What makes a great small camera? For some, it must have comfortable controls. For others, it must actually fit comfortably in a pants pocket. So picky! Canon’s two new high-end compacts have two different beautiful exteriors that almost make me forget their few key shortcomings.
What Is It
Two new compact cameras with the same one-inch sensors inside, meaning better image quality than a phone or cheap pocket camera. They both have bright wide-aperture lenses, meaning pro-looking blurry backgrounds.
Key G9 X specs:
- one-inch sensor
- 28-84mm f/2-4.9 lens
- DIGIC 6 processor
- Almost all touch-screen controls
- Fits in a pants pocket (of a dude at least)
Key G5 X specs:
- one-inch sensor
- 24-100mm f/1.8-2.8 lens
- DIGIC 6 processor
- 2.36 million dot electronic viewfinder
- swiveling LCD
- physical controls plus a touch-screen
Why Does It Matter?
Little cameras are seeing a bit of a resurgence, and with it comes a market of people who want variety and choice. These two shooters enter a field of Sony RX100s, which vary in price but all have the same general makeup. There are a couple of other options out there, like the Panasonic LX100.
But the two key aspects of these cams: one is very small, and one has a nice built in EVF, are things that hold a big appeal.
Canon really nailed the design on a number of points with this duo of cameras.
Let’s start with the shrimp, the G9 X, which is smaller than its most acclaimed competitor, the Sony RX100 series, and nearly the same size as the much loved Canon S-series cameras (currently up to S-120). While the Sony cam is really tiny, I could never quite really stuff the RX100 into my pocket comfortably, but I can with the G9 X, thanks to its thin exterior. There are almost no physical controls aside from an aperture ring around the lens. Everything is done through the capacitive touch-screen. I’ll ruminate more on this later.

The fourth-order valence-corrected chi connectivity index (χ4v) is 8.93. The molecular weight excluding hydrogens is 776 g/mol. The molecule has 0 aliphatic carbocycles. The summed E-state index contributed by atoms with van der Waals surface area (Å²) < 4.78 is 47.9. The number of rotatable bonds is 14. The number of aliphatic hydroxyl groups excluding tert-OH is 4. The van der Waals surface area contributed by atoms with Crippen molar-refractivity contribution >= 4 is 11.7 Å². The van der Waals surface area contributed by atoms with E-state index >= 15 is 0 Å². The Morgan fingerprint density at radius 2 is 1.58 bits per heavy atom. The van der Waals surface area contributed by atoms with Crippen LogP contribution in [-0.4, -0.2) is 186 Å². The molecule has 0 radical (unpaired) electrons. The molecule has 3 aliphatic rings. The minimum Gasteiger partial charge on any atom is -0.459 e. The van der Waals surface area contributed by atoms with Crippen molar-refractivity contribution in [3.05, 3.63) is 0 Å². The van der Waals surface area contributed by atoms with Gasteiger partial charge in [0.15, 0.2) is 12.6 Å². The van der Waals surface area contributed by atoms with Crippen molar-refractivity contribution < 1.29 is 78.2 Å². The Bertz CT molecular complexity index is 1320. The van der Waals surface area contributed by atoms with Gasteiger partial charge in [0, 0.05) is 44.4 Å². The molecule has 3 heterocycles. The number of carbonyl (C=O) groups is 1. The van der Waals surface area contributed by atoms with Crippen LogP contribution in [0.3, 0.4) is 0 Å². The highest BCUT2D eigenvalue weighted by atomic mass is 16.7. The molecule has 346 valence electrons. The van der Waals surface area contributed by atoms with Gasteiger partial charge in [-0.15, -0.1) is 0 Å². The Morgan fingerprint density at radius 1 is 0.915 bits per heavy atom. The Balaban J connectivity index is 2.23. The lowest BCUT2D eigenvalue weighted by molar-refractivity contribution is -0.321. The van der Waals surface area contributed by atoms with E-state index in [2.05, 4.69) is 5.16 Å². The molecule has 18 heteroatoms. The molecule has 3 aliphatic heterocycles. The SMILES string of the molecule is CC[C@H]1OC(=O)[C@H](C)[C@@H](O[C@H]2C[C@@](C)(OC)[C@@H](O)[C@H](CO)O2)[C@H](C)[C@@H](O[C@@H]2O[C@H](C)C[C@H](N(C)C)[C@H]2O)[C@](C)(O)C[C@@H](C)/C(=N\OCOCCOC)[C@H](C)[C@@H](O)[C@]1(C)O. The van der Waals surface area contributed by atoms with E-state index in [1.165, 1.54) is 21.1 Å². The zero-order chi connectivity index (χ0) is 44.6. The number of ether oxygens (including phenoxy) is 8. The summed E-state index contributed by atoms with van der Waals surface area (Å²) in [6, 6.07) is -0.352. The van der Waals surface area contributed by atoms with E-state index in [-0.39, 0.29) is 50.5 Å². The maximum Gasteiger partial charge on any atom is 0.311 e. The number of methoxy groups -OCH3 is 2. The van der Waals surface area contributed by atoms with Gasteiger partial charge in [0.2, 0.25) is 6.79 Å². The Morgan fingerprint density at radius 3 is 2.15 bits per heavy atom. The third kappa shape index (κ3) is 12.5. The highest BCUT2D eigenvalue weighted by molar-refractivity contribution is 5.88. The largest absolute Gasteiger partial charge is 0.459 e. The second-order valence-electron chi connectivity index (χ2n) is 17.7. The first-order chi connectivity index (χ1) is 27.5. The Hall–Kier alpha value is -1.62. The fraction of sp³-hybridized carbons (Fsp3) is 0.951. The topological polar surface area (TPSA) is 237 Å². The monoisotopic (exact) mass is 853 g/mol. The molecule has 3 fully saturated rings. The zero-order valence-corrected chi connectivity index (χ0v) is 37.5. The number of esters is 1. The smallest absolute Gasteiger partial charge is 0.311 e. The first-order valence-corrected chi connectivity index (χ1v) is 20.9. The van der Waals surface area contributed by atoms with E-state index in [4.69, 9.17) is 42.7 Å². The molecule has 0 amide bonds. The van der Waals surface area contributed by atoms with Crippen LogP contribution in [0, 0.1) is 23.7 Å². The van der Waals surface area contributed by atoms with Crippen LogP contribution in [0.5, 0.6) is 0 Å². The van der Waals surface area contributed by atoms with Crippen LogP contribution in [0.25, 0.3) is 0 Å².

The G5 X is much bigger, but remains handsome despite the bulkier design. The grip on the side is fantastic for comfort, and something the RX100 series really lacks. It has a bunch of physical controls, all of which make sense. I especially love the wheel on the front of the camera, which falls directly beneath my index finger for adjusting shutter speed in one of the manual modes.
Both cameras take good pictures, but there are differences in image quality despite the fact that they share the same sensor. It comes down to the optics. The G9 X has an f/2-4.9 lens with an 35mm equivalent range of 28-84mm. The G5 X has a better lens at f/1.8-2.8 and an equivalent range of 24-100mm. That’s a fair difference and not only in terms of aperture and zoom range. I found that the G5 X took slightly sharper images when examined at full size. The difference in image quality and versatility justifies a lot of the $300 price jump from the G9 X to G5 X.
Shooting wide-angle with either camera, I was able to get nice blurry backgrounds easily enough. But zooming in with the G9 X means that aperture gets quite small and you lose the separation effect between your subject and its background. The G5 X is simply better for zooming and achieving de-focused backgrounds.
You’ll probably see a bit better noise performance out of the latest and priciest one-inch sensor cameras like the Sony RX100 Mark IV. But for most uses, the new Canons do fine.
The flip side to that is video. These Canon cams shoot poor quality HD video compared to the great video offerings from Sony and Panasonic pocket cameras. They’ll do fine for quick home video clips though.
Controlling the two cams is very different. My biggest apprehension about the small G9 X is the lack of controls. There isn’t even a directional pad. Nothing! To my surprise, I found the G9 X really easy to control because of the touch interface. Canon has included this on many previous cameras, but because you are forced to use it here, it becomes really easy really fast. It’s not the fastest way to change settings, but it’s still kind of great.
The G5 X has the same touch interface, but also some actual twisty knobs for more traditional control. You’ll need to use them when looking through the electronic viewfinder. This 2.36 million dot viewfinder is the greatest thing about the G5 X. Yes, it adds size, but it’s how many people prefer to shoot, and really helps out in bright sunlight. Using it feels like you’re more connected to your scene, and feels generally more comfortable than holding the camera out in front of you. The Sony RX100 Mark IV has a viewfinder but it’s contained in an awkward pop-out mechanism. My only knock against the G5 X viewfinder is that its refresh rate is slow, making for jittery motion when moving the camera around.
My enthusiasm for these cameras waned a bit once I was faced with rather sluggish autofocus. The =delay before the camera locks onto a subject is small but noticeable if you’ve used Sony’s latest generation RX100, the Mark IV. Panasonic’s LX100 compact was also faster.